But, I have to be the parent. They are supposed to do what I tell them, am I right? I need to have control. At least that’s what the lady at Petco told me as my child screamed inconsolably in the stroller. Yes, she did, she told me that. My response was not my best parenting moment.
My younger sister who had kids well before me would say when I tried to calmly explain to my nephew that he couldn’t swing from the dining room chandelier because he might get hurt, that you can’t reason with a two-year-old. And that’s true. But that still doesn’t explain how I should deal with this stuff.
Here’s what I’ve learned. We’re not talking about reasoning and we’re not commanding them listen to us. We’re also not asking them to jump ahead to where we want them to be emotionally by saying, “come on sweetie, come here, to this enlightened place where I am. I know best”. No, that doesn’t work.
You essentially have to start by meeting them where they are first. That crazy upset place they are sitting in. You go in to where they are and you stay there until they can move on with you. And this is what Parenting is really, over and over again, meet them there. And then of course a hell of a lot of acceptance of that. Because you will continually want to go back to either just fixing the damned situation or making them deal with it.
And so, how do you get there?
1. See your child where they are, not where you want them to be or hope that by coaxing, prodding, bribing, yelling or threatening they will be.
Don’t rush in to fix things. That’s the first instinct for many of us. Resist the urge! Fixing things is not actually what they want or need in that moment. They really just want you to hear them. What we may see as a task to be solved (because Moms and Dads are great at solving things—we’re so smart) is really an expression that they want you to KNOW how they feel.
When you start by trying to understand and acknowledging their feelings, that is so deeply moving to someone and so reassuring, you soften, they soften and then they can move beyond those overwhelming feelings. It is only then that they will hear you. So first listen to them, and let them know you are listening, by acknowledging what they are saying and expressing it.
2. Give them some information to help guide them and/or offer them a choice to help them shift. We are helping them help themselves. Coaching them through these feelings, rather than denying the feelings or telling them their feelings aren’t that bad and they need to stop it right now! It goes something like this: “You’re really upset that we chose this book to read tonight. Your sister picked this and you wanted the other one. Yeah, that’s hard having to listen to a book you don’t really like.” Wait for a response, see what you get. Go back to letting them have their feeling if they aren’t ready to move on.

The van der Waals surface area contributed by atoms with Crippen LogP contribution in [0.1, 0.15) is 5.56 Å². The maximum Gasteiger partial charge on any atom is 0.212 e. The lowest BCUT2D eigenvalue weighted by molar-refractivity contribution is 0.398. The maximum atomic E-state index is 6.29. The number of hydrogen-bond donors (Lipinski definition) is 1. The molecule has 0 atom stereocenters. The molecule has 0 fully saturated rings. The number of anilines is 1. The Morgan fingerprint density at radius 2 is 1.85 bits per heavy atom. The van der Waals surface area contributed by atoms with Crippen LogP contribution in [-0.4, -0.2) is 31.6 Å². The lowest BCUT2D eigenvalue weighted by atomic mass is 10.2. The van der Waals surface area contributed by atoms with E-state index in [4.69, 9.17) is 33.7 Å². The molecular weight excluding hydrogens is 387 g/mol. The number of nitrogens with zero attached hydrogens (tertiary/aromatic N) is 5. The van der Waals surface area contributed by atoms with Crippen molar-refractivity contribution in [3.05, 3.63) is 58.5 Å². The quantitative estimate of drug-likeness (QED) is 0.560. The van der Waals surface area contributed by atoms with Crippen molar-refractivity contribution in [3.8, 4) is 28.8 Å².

Then follow up with, “Do you want to read this book together tonight and we’ll read yours tomorrow night, or do you want to read your own book to yourself tonight?” (choice) and maybe add, “In this family we take turns deciding on the books we read.” (information) And if this goes on and on. And it may, you continue to acknowledge their feelings. Repeat the choice, and then at some point and you decide the next step.
3. Set your boundary. Set a limit, decide what that limit is, and stick to it.
“I see you’re still upset about reading your sister’s book, and you’re having a hard time deciding what to do. Sweetie, tonight we’re going to read your sisters choice and tomorrow we’ll read yours. You can listen or read in your bed. I’m going to start reading now because it’s getting late.”
Does that mean you avoid the melt down? Probably not, you may very well still get the meltdown and that’s ok. Your child is still angry and upset at the situation, but at least they’re not stuck in the “You don’t understand anything” place. They are going to know if not in that exact moment, then eventually, that when they get upset, you will listen, you do care, even if it that doesn’t mean they get what they want or that you agree with their point of view.